Leaf Type: Black
Where to Buy: Verdant Tea
Intelligent Nutrients’ Nurture #4 is warm, cozy and balancing. We are using the Li Family’s lightly smoked Zheng Shan Xiao Zhong black tea from the Wuyi Mountains as the base for a smoldering base to pair with certified organic Nature #4, and draw out the natural sweetness of the tea with elderberry and coriander. Like sitting by a crackling fire, this comforting blend brings warmth and balance.
Learn more about this tea here.
From the time that I first opened the package to the last drops dripping from my gaiwan into my cha hair, I was practically seduced by the flavor. I love the smell of this tea! To put it bluntly, it smells like musky hippie perfume that all those Tibetan souvenir shops always sell in one form or another. I know, not the most glowing description ever written, but I freaking love that hippie perfume. It’s slightly sweet and smoky, with perfume notes that evoke ancient biblical spices. Frankincense? Myrrh perhaps? I cannot for the life of me put my finger on it, but I am so intoxicated by the smell.
The large, long and lightly twisted leaves are dotted with coriander, and if you can look hard enough, you can see tiny dried elderberries hiding out, same color as the leaves. I gongfu’ed this tea and was delighted by the changes in flavor profile each infusion brought to the table. The new copper penny colored brew presented different combinations each time I steeped it. The first steeping I smelled a scrumptiously peppery aroma. I tasted the peppered aroma on my tongue, as well as that hippie perfumery.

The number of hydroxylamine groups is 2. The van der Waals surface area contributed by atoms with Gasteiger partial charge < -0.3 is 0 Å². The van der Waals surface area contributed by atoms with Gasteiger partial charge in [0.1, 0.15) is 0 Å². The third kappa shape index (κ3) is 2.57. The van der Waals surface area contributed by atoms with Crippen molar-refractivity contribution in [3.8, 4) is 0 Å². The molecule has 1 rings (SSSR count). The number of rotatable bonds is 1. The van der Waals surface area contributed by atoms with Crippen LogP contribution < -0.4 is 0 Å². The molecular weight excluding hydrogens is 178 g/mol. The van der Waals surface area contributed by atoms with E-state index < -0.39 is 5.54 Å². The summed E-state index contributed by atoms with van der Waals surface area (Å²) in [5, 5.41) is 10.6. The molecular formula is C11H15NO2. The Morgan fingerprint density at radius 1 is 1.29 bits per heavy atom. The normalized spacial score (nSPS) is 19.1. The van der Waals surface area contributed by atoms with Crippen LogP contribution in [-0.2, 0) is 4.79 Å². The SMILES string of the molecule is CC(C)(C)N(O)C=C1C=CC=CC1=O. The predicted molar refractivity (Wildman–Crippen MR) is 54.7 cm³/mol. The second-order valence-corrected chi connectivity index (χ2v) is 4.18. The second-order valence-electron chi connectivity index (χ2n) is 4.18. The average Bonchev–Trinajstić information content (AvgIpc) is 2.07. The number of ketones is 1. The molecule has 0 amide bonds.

The woody notes transitioned me into the next infusion, where I got a slight lavender essence, and upon smelling the top notes, I found a warm welcome of bread and malt notes. The smoke was an afterthought, until the third time around. I half wondered if there would be any smoke to it at all. But it came out to shine in the third round. It was as if someone had just blown out a match. Not so sting to turn you off anything smoked for the rest of your life, but just a hint so that I could taste the other fascinating notes. This time I got a vanilla orange spice to compliment the hint of smoke.
Sipping and enjoying this tea sent me on a sensory overload trip. I was transported to a different time and place. I know that most people upon hearing the word ‘perfume’ being used to describe tea will most definitely run for the hills. But there is so much more to this brew than the hippie cologne. Each time I took the kettle and dowsed the tea, it showed me a different card hidden in it’s sleeves. If I had brewed it any longer, it may have tried to pull a rabbit our of my cup. This is truly a strange brew.
Where To Buy: Harney & Sons
Mike visited this secret spot on his last trip to China. It was difficult to get in and no, he did not get to see the smoking process. This organic tea is much more subtle and elegant than other Lapsangs.
I recently received this from a TEA Friend of mine and enjoyed it VERY MUCH! Wuyi Shan Lapsang Tea from Harney & Sons DOES smell interesting yet good! It’s a smoky-chewy-honey like smell.
And oddly…it tastes much like it smells! Maybe not as smoky which is fine with me! There IS a bit of smoke there but there is so much else going on with this tea that the SMOKE isn’t isn’t the flavor that pushes to front of the over all taste!
It’s CHEWY and yummy….it seems I really REALLY like chewy teas! There is a honey-like taste to it and it has a sweeter finish.
I noticed as the tea had time to sit at room temperature – maybe 2 to 3 minutes – the honey tones seems to pop out more.
This is fairly complex and interesting and I like it very much!